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The Black Dahlia Murder immediately established themselves at the forefront of the then-burgeoning U.S. metal scene with the release of their Metal Blade debut Unhallowed in 2003. The critically lauded album, however, was only the beginning of an epic journey that would find the Detroit, MI quintet dealing with personnel issues and nonstop touring that kept them on the road for nearly two years. It's no surprise, then, that 2005 follow-up Miasma reflects the insanity of life on the road. "It's quite a bit more personal lyrically, ranging from anthems of cheap sex and drug use to more classic Black Dahlia Murder horror style," says vocalist Trevor Strnad. "I've tried to reinvent BDM lyrically here. It's still dark. It's still really evil shit."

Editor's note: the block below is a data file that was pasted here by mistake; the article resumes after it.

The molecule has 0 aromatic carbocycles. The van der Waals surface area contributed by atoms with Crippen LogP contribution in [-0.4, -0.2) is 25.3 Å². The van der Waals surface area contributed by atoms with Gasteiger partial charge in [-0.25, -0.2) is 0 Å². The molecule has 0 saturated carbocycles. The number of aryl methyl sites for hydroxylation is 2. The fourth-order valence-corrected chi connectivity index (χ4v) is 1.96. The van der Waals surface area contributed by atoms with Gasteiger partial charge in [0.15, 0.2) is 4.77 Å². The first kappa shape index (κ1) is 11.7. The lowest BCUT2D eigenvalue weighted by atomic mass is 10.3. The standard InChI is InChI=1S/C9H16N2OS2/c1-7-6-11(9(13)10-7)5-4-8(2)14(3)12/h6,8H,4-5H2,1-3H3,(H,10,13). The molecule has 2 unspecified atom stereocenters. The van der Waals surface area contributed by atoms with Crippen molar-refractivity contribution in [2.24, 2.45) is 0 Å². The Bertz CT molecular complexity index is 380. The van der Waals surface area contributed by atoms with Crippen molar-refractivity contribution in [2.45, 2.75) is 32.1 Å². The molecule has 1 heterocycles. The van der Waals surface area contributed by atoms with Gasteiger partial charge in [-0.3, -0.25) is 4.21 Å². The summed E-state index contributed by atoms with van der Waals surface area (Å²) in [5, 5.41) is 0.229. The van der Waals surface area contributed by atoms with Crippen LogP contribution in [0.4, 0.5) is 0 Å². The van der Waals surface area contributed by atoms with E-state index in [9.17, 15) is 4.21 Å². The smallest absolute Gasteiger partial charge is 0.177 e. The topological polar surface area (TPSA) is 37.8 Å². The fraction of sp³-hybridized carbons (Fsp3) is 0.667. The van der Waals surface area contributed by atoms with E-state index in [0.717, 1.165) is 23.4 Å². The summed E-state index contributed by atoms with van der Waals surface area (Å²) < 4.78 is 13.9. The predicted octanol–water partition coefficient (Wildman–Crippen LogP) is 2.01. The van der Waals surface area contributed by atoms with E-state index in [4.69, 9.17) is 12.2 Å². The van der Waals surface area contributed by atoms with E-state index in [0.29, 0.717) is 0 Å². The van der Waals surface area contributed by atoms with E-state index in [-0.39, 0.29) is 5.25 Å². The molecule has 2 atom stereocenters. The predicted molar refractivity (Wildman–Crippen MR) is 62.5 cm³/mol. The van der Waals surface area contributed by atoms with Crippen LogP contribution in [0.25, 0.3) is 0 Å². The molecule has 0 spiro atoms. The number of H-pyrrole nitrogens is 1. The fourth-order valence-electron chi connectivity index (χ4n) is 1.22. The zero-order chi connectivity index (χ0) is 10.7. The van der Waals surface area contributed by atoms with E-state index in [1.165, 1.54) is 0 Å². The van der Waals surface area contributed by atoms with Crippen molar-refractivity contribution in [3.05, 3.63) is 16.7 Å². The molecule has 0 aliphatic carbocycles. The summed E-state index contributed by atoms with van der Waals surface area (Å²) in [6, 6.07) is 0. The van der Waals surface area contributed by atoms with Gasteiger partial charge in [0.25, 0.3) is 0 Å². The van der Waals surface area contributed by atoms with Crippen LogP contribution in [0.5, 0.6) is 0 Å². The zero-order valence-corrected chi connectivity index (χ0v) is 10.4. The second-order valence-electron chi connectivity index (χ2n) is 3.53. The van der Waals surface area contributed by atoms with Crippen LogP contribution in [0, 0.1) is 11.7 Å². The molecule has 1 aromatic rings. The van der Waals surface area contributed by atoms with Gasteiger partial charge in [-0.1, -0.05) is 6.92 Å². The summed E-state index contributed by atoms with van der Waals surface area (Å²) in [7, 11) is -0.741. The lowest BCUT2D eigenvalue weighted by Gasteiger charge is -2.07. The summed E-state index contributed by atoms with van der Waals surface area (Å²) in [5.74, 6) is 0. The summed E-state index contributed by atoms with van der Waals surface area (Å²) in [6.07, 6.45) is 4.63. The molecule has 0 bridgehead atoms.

The Black Dahlia Murder created an album that reflects the bonds cemented by the band's two-year odyssey. Recorded and co-produced with the band by Scarlet drummer Andreas Magnusson at Planet Red Studio in Richmond, VA, Miasma is a deadly reinvention of The Black Dahlia Murder's nefariously nasty melodic death metal sound. It is a sound that guitarist John Kempainen simply describes as "more pissed off." Strnad sees other improvements, as well, however. "The new songs are much heavier than anything on Unhallowed," he declares. "We were making a conscious effort to challenge ourselves as players and give each song an identity of it's own."
Like the long-unsolved murder of a young Hollywood starlet that the band took its name from, The Black Dahlia Murder's appeal is visceral and dark, a terror-filled exploration of extreme sounds and vicious brutality. And Miasma was another step closer to the apex the band was aiming for.